Most mothers, especially women that have not gotten pregnant before, will not be sure about pregnancy symptoms and when they disappear.
If you are pregnant, it’s important you observe for changes in your breast, vaginal discharge, looks, and mood. During pregnancy, your breast becomes bigger and may be very painful when touched. You may also feel nauseous and even throw up especially in the morning.
If you suddenly stop feeling this way, it means you will need to check yourself with your doctor.
The main reason you will have pregnancy changes and symptoms is elevated estrogen and progesterone that occurs after you become pregnant.
Both estrogen and progesterone levels will fall to levels before pregnancy if you lose your baby. While it may not be something serious, bleeding and cramps will mean a quick visit to your Obs/Gyn.
2. Vaginal bleeding
First of all, if you are nine weeks pregnant, spotting may occur and may not always mean something is wrong. This could happen after you had intercourse or recent vaginal trauma.
Secondly, it’s important you know during a miscarriage, vaginal bleeding may be mild, moderate or severe and it’s difficult to assume it’s not a miscarriage.
If you have vaginal spotting, it’s vital you understand it’s your doctor’s decision on whether you are okay or not; And not yours. So, quickly inform your doctor.
In fact, vaginal bleeding in the commonest sign most women who miscarry will experience. This does not imply vaginal spotting means you’re losing your baby. About 30 percent of expectant mothers will spot in the first trimester and most of these women, it’s nothing serious.
What to do?
If you experience mild spotting after you’ve had sexual intercourse with your lover, it’s possible you are bleeding from a vaginal or cervical tear.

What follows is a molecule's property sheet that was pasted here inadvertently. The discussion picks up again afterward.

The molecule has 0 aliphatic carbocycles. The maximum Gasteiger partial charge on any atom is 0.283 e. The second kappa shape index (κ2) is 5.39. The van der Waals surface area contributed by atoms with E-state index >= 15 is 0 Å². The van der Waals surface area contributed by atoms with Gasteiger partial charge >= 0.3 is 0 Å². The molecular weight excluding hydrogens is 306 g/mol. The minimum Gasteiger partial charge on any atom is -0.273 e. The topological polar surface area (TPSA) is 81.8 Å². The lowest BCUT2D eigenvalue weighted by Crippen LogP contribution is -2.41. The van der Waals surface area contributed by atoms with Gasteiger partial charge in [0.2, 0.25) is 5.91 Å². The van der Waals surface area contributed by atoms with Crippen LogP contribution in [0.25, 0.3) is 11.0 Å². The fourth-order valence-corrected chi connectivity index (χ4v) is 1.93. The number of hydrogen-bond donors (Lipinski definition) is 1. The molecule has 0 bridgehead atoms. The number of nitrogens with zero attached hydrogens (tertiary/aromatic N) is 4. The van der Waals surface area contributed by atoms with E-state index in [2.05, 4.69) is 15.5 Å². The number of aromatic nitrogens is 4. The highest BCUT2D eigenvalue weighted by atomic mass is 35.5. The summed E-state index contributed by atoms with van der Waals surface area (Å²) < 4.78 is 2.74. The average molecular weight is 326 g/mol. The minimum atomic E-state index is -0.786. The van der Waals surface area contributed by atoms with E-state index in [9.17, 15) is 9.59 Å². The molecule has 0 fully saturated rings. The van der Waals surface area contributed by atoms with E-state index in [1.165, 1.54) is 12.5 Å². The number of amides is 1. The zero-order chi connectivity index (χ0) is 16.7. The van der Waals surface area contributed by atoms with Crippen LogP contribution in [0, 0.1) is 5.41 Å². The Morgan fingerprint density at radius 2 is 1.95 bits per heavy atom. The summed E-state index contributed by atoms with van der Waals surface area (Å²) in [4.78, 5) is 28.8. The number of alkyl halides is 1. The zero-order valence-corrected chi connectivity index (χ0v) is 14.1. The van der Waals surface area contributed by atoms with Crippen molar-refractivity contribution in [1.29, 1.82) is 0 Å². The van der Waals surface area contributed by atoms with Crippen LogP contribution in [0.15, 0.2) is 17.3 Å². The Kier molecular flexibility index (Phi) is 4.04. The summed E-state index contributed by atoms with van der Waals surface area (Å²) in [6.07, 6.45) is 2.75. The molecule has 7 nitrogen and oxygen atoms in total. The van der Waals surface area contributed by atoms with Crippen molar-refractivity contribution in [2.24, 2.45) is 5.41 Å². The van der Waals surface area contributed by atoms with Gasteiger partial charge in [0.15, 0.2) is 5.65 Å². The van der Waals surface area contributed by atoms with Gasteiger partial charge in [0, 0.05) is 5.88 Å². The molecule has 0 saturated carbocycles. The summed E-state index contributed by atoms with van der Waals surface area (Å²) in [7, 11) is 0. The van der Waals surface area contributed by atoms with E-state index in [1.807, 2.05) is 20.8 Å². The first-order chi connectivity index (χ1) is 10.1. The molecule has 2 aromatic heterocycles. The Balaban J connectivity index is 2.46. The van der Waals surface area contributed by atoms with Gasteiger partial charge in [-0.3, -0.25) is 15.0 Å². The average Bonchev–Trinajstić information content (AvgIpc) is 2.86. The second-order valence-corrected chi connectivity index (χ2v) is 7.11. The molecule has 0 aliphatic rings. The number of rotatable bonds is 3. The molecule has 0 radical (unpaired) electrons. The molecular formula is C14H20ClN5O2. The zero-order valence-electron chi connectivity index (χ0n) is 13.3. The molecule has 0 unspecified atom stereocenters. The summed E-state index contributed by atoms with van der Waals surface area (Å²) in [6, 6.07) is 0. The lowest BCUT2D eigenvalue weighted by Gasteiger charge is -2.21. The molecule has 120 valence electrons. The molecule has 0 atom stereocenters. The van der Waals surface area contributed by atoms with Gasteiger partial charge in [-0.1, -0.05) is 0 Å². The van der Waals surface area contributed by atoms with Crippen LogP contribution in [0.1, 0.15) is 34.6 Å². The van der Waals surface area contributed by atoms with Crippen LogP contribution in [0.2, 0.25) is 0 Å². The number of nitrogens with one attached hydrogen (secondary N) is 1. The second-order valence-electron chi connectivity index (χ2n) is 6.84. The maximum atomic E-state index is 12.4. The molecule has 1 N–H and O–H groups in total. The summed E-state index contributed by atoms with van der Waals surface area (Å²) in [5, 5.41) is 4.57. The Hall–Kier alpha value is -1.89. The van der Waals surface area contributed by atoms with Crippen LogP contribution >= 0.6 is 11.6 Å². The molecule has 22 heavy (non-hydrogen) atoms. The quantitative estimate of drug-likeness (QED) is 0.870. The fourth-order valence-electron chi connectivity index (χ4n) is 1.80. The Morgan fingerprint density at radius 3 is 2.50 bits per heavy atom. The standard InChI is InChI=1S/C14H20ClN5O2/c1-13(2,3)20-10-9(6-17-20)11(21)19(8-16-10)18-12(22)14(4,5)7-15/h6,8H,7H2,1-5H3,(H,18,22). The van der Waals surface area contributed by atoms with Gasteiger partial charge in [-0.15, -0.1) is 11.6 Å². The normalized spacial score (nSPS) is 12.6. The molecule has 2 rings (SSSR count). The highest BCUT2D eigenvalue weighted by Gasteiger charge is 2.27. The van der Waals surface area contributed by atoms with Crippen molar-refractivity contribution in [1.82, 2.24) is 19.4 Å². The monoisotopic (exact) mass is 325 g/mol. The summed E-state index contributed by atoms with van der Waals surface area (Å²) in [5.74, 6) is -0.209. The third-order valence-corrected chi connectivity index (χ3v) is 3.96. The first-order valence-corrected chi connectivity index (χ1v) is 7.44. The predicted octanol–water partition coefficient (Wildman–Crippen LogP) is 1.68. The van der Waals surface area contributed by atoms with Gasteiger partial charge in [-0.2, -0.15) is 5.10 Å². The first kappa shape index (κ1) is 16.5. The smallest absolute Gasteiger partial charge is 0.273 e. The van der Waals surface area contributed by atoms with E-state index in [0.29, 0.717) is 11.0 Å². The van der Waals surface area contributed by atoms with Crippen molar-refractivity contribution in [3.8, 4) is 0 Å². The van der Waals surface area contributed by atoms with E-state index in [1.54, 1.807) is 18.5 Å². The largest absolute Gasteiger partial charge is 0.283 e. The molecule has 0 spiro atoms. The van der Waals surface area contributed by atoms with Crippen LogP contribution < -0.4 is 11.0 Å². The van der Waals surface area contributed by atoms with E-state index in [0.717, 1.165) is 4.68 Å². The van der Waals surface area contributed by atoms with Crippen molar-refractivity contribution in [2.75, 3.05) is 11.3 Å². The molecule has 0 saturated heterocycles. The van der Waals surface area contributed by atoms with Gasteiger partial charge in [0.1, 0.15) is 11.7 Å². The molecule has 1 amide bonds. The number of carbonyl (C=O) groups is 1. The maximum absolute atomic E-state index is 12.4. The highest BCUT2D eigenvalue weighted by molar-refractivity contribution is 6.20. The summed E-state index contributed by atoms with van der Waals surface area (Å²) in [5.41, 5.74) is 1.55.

But you can’t be 100 percent sure, so it’s important you get checked and examined by your doctor.
If you are experiencing vaginal bleeding and pouring like your menstrual period, there is a chance its a miscarriage.
At nine weeks, you may also begin to see parts of your baby coming out with sometimes thick blood clots.
Finally, if you are Rhesus negative, its becomes all-important to see your doctor quickly (especially in the first 72 hours). This is necessary to prevent long term pregnancy complications by receiving anti-rhesus immunoglobulin.
3. Abdominal cramping and back pain.
Because you are pregnant, you will have pain or mild cramps in your belly that will worsen as your baby increase in size. Back pain is common too, especially in the latter stages of pregnancy.
However, if you start bleeding with fetal parts coming out, cramping and back pain means you are having a miscarriage.
The best option is to get checked by your doctor.
What causes Miscarriage at 9 weeks pregnant?
- Genetic anomalies (the commonest)
- Advanced age more than 35 years
- Abnormal uterus
- Drug abuse
What the rates and chances of miscarriage at 9 weeks?
If you are nine weeks pregnant, it’s possible you may have a miscarriage. Though, studies show that it’s not very common.
According to Checkpregnancy, only 3 percent of women at nine weeks will end up in a miscarriage.
What does miscarriage at 9 weeks look like (picture)?
Still worried, let us know if we can help.
- 1 What are the symptoms and signs of miscarriage at 9 weeks pregnant?
- 2 What causes Miscarriage at 9 weeks pregnant?
- 3 What the rates and chances of miscarriage at 9 weeks?
- 4 What does miscarriage at 9 weeks look like (picture)?